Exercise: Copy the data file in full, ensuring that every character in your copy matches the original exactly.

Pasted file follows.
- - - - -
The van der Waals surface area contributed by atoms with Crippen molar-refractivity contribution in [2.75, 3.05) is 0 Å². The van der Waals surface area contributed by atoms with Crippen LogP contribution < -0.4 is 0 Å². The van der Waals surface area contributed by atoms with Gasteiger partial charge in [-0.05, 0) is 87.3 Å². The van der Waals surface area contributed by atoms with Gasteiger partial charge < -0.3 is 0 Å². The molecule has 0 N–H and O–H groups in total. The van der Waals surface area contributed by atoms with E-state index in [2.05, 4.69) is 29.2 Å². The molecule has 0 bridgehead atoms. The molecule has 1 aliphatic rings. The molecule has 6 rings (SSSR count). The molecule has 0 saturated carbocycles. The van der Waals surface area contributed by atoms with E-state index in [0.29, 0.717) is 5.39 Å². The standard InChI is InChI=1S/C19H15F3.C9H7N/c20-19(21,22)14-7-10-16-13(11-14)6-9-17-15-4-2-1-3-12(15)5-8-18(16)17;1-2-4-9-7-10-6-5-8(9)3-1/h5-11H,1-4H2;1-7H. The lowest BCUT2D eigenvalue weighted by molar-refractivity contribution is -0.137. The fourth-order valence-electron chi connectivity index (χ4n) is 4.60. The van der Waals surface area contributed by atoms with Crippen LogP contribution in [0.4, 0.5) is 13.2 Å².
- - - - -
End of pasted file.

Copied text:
The van der Waals surface area contributed by atoms with Crippen molar-refractivity contribution in [2.75, 3.05) is 0 Å². The van der Waals surface area contributed by atoms with Crippen LogP contribution < -0.4 is 0 Å². The van der Waals surface area contributed by atoms with Gasteiger partial charge in [-0.05, 0) is 87.3 Å². The van der Waals surface area contributed by atoms with Gasteiger partial charge < -0.3 is 0 Å². The molecule has 0 N–H and O–H groups in total. The van der Waals surface area contributed by atoms with E-state index in [2.05, 4.69) is 29.2 Å². The molecule has 0 bridgehead atoms. The molecule has 1 aliphatic rings. The molecule has 6 rings (SSSR count). The molecule has 0 saturated carbocycles. The van der Waals surface area contributed by atoms with E-state index in [0.29, 0.717) is 5.39 Å². The standard InChI is InChI=1S/C19H15F3.C9H7N/c20-19(21,22)14-7-10-16-13(11-14)6-9-17-15-4-2-1-3-12(15)5-8-18(16)17;1-2-4-9-7-10-6-5-8(9)3-1/h5-11H,1-4H2;1-7H. The lowest BCUT2D eigenvalue weighted by molar-refractivity contribution is -0.137. The fourth-order valence-electron chi connectivity index (χ4n) is 4.60. The van der Waals surface area contributed by atoms with Crippen LogP contribution in [0.4, 0.5) is 13.2 Å².